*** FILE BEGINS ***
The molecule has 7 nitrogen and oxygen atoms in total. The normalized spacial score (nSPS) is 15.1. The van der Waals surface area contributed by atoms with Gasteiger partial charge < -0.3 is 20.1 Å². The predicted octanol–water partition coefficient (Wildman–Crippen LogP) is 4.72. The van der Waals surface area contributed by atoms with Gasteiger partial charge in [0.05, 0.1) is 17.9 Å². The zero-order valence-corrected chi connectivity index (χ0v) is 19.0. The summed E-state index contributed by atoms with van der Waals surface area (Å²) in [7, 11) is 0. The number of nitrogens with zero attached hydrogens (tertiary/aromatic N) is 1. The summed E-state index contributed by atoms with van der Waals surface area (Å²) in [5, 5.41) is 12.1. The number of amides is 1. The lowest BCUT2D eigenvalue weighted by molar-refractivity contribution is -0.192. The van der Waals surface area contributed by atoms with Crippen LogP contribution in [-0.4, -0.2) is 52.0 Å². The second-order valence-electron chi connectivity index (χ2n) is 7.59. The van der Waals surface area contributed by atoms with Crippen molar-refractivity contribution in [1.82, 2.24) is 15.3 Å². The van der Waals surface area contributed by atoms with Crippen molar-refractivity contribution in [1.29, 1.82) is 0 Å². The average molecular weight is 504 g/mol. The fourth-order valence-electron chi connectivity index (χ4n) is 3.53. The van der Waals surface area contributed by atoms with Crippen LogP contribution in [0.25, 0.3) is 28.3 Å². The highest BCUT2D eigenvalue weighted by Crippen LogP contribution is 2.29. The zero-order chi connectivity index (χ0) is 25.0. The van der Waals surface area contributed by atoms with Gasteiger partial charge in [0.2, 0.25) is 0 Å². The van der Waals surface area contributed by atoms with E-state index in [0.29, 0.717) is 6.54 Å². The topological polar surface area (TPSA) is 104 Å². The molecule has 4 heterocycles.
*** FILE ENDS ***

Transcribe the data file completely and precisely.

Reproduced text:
The molecule has 7 nitrogen and oxygen atoms in total. The normalized spacial score (nSPS) is 15.1. The van der Waals surface area contributed by atoms with Gasteiger partial charge < -0.3 is 20.1 Å². The predicted octanol–water partition coefficient (Wildman–Crippen LogP) is 4.72. The van der Waals surface area contributed by atoms with Gasteiger partial charge in [0.05, 0.1) is 17.9 Å². The zero-order valence-corrected chi connectivity index (χ0v) is 19.0. The summed E-state index contributed by atoms with van der Waals surface area (Å²) in [7, 11) is 0. The number of nitrogens with zero attached hydrogens (tertiary/aromatic N) is 1. The summed E-state index contributed by atoms with van der Waals surface area (Å²) in [5, 5.41) is 12.1. The number of amides is 1. The lowest BCUT2D eigenvalue weighted by molar-refractivity contribution is -0.192. The van der Waals surface area contributed by atoms with Crippen LogP contribution in [-0.4, -0.2) is 52.0 Å². The second-order valence-electron chi connectivity index (χ2n) is 7.59. The van der Waals surface area contributed by atoms with Crippen molar-refractivity contribution in [1.82, 2.24) is 15.3 Å². The van der Waals surface area contributed by atoms with Crippen molar-refractivity contribution in [1.29, 1.82) is 0 Å². The average molecular weight is 504 g/mol. The fourth-order valence-electron chi connectivity index (χ4n) is 3.53. The van der Waals surface area contributed by atoms with Crippen LogP contribution in [0.25, 0.3) is 28.3 Å². The highest BCUT2D eigenvalue weighted by Crippen LogP contribution is 2.29. The zero-order chi connectivity index (χ0) is 25.0. The van der Waals surface area contributed by atoms with Gasteiger partial charge in [0.2, 0.25) is 0 Å². The van der Waals surface area contributed by atoms with E-state index in [0.29, 0.717) is 6.54 Å². The topological polar surface area (TPSA) is 104 Å². The molecule has 4 heterocycles.